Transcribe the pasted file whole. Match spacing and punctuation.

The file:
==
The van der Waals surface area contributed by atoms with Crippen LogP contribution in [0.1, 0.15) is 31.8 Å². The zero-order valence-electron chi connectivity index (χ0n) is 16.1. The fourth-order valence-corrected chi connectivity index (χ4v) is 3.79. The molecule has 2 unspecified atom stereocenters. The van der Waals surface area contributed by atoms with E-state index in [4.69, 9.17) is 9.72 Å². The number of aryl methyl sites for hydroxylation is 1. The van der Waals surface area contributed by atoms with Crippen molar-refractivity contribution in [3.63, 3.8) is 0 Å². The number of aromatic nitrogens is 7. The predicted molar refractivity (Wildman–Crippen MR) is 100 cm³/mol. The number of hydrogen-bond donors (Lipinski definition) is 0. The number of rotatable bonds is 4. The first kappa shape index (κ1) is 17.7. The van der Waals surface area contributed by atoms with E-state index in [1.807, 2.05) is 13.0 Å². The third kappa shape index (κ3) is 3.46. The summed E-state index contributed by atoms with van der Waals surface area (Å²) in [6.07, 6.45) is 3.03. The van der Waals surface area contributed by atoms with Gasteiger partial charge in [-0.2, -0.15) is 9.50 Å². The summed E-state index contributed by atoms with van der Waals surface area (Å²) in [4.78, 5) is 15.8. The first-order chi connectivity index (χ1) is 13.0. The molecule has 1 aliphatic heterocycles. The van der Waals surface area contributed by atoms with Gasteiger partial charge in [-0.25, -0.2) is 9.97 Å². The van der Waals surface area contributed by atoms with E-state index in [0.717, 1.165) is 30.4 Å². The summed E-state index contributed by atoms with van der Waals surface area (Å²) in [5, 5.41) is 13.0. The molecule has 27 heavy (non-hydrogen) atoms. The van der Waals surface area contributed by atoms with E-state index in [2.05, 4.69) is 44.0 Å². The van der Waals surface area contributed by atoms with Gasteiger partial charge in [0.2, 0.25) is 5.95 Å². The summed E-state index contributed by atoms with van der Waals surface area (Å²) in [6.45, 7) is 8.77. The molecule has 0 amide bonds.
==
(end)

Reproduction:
The van der Waals surface area contributed by atoms with Crippen LogP contribution in [0.1, 0.15) is 31.8 Å². The zero-order valence-electron chi connectivity index (χ0n) is 16.1. The fourth-order valence-corrected chi connectivity index (χ4v) is 3.79. The molecule has 2 unspecified atom stereocenters. The van der Waals surface area contributed by atoms with E-state index in [4.69, 9.17) is 9.72 Å². The number of aryl methyl sites for hydroxylation is 1. The van der Waals surface area contributed by atoms with Crippen molar-refractivity contribution in [3.63, 3.8) is 0 Å². The number of aromatic nitrogens is 7. The predicted molar refractivity (Wildman–Crippen MR) is 100 cm³/mol. The number of hydrogen-bond donors (Lipinski definition) is 0. The number of rotatable bonds is 4. The first kappa shape index (κ1) is 17.7. The van der Waals surface area contributed by atoms with E-state index in [1.807, 2.05) is 13.0 Å². The third kappa shape index (κ3) is 3.46. The summed E-state index contributed by atoms with van der Waals surface area (Å²) in [6.07, 6.45) is 3.03. The van der Waals surface area contributed by atoms with Gasteiger partial charge in [-0.2, -0.15) is 9.50 Å². The summed E-state index contributed by atoms with van der Waals surface area (Å²) in [4.78, 5) is 15.8. The first-order chi connectivity index (χ1) is 13.0. The molecule has 1 aliphatic heterocycles. The van der Waals surface area contributed by atoms with Gasteiger partial charge in [-0.25, -0.2) is 9.97 Å². The van der Waals surface area contributed by atoms with E-state index in [0.717, 1.165) is 30.4 Å². The summed E-state index contributed by atoms with van der Waals surface area (Å²) in [5, 5.41) is 13.0. The molecule has 27 heavy (non-hydrogen) atoms. The van der Waals surface area contributed by atoms with E-state index in [2.05, 4.69) is 44.0 Å². The van der Waals surface area contributed by atoms with Gasteiger partial charge in [0.2, 0.25) is 5.95 Å². The summed E-state index contributed by atoms with van der Waals surface area (Å²) in [6.45, 7) is 8.77. The molecule has 0 amide bonds.